[ kwon-ti-tey-tiv ]
/ ˈkwɒn tɪˌteɪ tɪv /
that is or may be estimated by quantity.
of or relating to the describing or measuring of quantity.
of or relating to a metrical system, as that of classical verse, based on the alternation of long and short, rather than accented and unaccented, syllables.
of or relating to the length of a spoken vowel or consonant.
Sometimes quan·ti·tive [kwon-ti-tiv] /ˈkwɒn tɪ tɪv/.
Origin of quantitative
quan·ti·ta·tive·ly, quan·ti·tive·ly, adverbquan·ti·ta·tive·ness, quan·ti·tive·ness, nounnon·quan·ti·ta·tive, adjectivenon·quan·ti·ta·tive·ly, adverb
non·quan·ti·ta·tive·ness, nounun·quan·ti·ta·tive, adjective
Can be confusedqualitative quantitative
Dictionary.com Unabridged Based on the Random House Unabridged Dictionary, © Random House, Inc. 2019
Examples from the Web for nonquantitative
Formulas that are nonquantitative are valueless or worse than valueless.
British Dictionary definitions for nonquantitative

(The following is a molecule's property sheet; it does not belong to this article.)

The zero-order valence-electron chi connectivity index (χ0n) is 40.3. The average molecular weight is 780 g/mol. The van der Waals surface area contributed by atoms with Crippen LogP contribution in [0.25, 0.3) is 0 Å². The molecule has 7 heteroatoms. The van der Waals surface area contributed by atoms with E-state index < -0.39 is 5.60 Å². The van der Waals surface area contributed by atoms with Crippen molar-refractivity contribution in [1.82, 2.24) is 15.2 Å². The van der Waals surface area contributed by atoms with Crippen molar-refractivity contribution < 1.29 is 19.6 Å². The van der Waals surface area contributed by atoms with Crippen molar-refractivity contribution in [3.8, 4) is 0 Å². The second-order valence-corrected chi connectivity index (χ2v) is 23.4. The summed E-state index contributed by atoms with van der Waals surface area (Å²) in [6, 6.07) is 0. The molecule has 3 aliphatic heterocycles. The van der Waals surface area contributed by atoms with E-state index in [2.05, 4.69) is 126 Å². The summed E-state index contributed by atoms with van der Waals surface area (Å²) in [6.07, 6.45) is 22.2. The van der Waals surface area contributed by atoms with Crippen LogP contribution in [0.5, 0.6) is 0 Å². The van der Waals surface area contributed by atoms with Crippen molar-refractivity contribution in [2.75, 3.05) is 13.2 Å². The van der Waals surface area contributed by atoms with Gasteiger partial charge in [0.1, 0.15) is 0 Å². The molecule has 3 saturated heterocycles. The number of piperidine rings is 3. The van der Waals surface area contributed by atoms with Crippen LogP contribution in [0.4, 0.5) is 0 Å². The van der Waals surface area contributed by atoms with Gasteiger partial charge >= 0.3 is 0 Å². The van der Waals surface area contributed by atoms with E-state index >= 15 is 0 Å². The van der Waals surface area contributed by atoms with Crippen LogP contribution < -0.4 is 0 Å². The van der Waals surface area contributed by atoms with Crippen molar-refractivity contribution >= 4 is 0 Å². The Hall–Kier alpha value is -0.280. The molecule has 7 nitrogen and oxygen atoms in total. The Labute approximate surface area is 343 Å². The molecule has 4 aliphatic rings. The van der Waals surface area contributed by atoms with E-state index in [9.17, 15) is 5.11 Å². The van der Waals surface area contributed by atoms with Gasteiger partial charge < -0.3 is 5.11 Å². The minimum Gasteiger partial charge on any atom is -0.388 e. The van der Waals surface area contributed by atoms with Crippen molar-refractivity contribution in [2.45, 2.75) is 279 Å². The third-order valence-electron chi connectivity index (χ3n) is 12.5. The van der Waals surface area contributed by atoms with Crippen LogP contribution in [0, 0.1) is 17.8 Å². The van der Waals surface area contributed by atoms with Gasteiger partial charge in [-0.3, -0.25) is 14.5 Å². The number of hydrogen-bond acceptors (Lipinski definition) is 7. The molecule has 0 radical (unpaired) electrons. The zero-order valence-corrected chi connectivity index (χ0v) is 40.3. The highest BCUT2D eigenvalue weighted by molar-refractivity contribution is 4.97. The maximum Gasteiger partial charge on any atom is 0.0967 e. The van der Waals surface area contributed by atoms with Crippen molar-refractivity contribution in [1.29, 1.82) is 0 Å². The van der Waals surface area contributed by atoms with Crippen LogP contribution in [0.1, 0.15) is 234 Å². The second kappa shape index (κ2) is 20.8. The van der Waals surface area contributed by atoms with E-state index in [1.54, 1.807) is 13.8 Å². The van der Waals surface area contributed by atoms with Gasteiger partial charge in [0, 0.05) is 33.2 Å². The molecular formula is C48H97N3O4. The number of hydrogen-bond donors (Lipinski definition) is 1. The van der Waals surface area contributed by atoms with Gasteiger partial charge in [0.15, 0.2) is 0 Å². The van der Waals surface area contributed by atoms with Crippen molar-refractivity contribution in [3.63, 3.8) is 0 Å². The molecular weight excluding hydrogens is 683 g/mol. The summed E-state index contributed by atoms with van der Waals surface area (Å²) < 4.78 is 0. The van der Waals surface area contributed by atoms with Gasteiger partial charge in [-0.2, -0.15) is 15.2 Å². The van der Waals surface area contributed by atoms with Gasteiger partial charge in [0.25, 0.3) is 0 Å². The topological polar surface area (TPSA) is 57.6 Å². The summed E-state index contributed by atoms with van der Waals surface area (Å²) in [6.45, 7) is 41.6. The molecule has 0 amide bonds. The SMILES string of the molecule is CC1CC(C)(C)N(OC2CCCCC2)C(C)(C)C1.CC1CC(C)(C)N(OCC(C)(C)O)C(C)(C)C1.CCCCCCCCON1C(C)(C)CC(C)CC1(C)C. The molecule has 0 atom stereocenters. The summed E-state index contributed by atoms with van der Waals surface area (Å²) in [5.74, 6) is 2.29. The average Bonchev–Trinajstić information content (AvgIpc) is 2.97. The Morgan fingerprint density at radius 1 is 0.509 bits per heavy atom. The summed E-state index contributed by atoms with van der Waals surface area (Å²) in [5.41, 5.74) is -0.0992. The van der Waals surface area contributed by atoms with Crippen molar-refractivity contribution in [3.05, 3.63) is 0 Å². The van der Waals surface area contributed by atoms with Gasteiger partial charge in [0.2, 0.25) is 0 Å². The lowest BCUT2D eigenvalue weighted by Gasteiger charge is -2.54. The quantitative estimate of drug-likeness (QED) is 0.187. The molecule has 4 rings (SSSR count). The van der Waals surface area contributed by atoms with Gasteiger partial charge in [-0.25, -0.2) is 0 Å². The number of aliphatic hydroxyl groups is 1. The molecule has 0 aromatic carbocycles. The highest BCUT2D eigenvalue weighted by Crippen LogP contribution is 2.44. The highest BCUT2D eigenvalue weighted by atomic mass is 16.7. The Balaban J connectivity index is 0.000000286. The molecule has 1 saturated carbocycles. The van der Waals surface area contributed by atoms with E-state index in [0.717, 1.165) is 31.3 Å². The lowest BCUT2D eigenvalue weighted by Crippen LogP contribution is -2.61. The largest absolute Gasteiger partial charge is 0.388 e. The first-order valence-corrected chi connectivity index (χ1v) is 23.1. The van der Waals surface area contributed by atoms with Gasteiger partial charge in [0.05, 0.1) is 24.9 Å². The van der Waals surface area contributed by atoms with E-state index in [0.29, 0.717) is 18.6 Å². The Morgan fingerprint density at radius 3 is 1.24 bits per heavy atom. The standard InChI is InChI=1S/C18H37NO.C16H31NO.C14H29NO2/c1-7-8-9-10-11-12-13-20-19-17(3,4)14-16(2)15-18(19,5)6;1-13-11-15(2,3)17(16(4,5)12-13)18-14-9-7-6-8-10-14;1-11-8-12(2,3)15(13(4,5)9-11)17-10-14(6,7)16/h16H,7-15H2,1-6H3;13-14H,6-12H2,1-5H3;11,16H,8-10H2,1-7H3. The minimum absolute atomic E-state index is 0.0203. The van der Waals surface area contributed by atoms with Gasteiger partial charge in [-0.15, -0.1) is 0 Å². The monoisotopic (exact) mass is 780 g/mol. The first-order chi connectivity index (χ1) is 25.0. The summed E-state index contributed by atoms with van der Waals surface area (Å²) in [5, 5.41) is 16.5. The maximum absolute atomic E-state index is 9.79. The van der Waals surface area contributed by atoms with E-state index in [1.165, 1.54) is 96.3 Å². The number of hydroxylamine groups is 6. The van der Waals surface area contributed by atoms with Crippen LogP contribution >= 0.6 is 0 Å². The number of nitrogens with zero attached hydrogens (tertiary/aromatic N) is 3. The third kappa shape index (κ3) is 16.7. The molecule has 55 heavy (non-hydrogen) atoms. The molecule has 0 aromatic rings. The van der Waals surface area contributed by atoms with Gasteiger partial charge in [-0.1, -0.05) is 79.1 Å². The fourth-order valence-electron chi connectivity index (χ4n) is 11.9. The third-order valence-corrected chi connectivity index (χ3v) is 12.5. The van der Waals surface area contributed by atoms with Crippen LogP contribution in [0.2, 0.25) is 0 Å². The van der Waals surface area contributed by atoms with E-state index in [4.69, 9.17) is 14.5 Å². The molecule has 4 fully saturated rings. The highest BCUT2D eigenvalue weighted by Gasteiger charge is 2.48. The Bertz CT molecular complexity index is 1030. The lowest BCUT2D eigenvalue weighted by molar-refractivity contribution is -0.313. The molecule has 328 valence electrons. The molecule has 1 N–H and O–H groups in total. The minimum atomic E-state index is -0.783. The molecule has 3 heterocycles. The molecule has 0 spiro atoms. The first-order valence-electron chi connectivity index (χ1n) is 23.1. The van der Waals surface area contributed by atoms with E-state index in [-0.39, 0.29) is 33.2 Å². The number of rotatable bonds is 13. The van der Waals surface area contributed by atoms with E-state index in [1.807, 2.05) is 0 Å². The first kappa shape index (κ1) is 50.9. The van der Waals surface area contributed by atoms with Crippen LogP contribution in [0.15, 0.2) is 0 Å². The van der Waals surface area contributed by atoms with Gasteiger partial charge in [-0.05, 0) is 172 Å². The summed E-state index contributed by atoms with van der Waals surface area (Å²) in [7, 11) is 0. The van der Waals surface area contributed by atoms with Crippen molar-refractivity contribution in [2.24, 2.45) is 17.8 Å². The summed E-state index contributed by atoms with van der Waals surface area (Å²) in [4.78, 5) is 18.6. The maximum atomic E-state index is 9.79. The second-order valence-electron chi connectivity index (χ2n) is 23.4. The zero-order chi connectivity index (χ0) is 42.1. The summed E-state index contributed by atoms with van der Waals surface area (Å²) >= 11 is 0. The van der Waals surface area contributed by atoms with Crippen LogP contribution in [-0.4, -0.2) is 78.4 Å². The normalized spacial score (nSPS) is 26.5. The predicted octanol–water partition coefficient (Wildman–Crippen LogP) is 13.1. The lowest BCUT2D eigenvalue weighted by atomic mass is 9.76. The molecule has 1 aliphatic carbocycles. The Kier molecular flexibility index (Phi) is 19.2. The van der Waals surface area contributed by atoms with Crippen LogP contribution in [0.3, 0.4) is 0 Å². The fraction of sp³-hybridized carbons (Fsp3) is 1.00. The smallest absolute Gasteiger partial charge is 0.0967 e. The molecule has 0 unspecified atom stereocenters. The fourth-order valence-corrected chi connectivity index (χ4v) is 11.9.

/ (ˈkwɒntɪtətɪv, -ˌteɪ-) /
involving or relating to considerations of amount or sizeCompare qualitative
capable of being measured
prosody denoting or relating to a metrical system, such as that in Latin and Greek verse, that is based on the relative length rather than stress of syllables
Derived Formsquantitatively or quantitively, adverb
Collins English Dictionary - Complete & Unabridged 2012 Digital Edition © William Collins Sons & Co. Ltd. 1979, 1986 © HarperCollins Publishers 1998, 2000, 2003, 2005, 2006, 2007, 2009, 2012
Word Origin and History for nonquantitative
1580s, "having quantity," from Medieval Latin quantitativus, from stem of Latin quantitas (see quantity). Meaning "measurable" is from 1650s. Related: Quantitatively.
Online Etymology Dictionary, © 2010 Douglas Harper